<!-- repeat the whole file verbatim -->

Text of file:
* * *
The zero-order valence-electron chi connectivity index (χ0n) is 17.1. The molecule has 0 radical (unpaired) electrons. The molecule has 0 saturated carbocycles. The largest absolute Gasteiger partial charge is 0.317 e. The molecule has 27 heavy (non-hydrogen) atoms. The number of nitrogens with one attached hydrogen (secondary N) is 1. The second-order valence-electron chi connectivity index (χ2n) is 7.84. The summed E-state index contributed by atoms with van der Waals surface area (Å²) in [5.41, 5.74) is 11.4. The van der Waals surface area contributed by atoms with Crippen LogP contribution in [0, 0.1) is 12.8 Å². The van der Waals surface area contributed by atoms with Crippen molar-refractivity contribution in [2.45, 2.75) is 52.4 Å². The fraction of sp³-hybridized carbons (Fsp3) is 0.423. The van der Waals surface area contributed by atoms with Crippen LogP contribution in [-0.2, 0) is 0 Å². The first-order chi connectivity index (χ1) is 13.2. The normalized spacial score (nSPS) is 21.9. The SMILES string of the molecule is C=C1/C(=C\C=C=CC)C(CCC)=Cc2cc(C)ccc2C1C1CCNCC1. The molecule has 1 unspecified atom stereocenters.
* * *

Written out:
The zero-order valence-electron chi connectivity index (χ0n) is 17.1. The molecule has 0 radical (unpaired) electrons. The molecule has 0 saturated carbocycles. The largest absolute Gasteiger partial charge is 0.317 e. The molecule has 27 heavy (non-hydrogen) atoms. The number of nitrogens with one attached hydrogen (secondary N) is 1. The second-order valence-electron chi connectivity index (χ2n) is 7.84. The summed E-state index contributed by atoms with van der Waals surface area (Å²) in [5.41, 5.74) is 11.4. The van der Waals surface area contributed by atoms with Crippen LogP contribution in [0, 0.1) is 12.8 Å². The van der Waals surface area contributed by atoms with Crippen molar-refractivity contribution in [2.45, 2.75) is 52.4 Å². The fraction of sp³-hybridized carbons (Fsp3) is 0.423. The van der Waals surface area contributed by atoms with Crippen LogP contribution in [-0.2, 0) is 0 Å². The first-order chi connectivity index (χ1) is 13.2. The normalized spacial score (nSPS) is 21.9. The SMILES string of the molecule is C=C1/C(=C\C=C=CC)C(CCC)=Cc2cc(C)ccc2C1C1CCNCC1. The molecule has 1 unspecified atom stereocenters.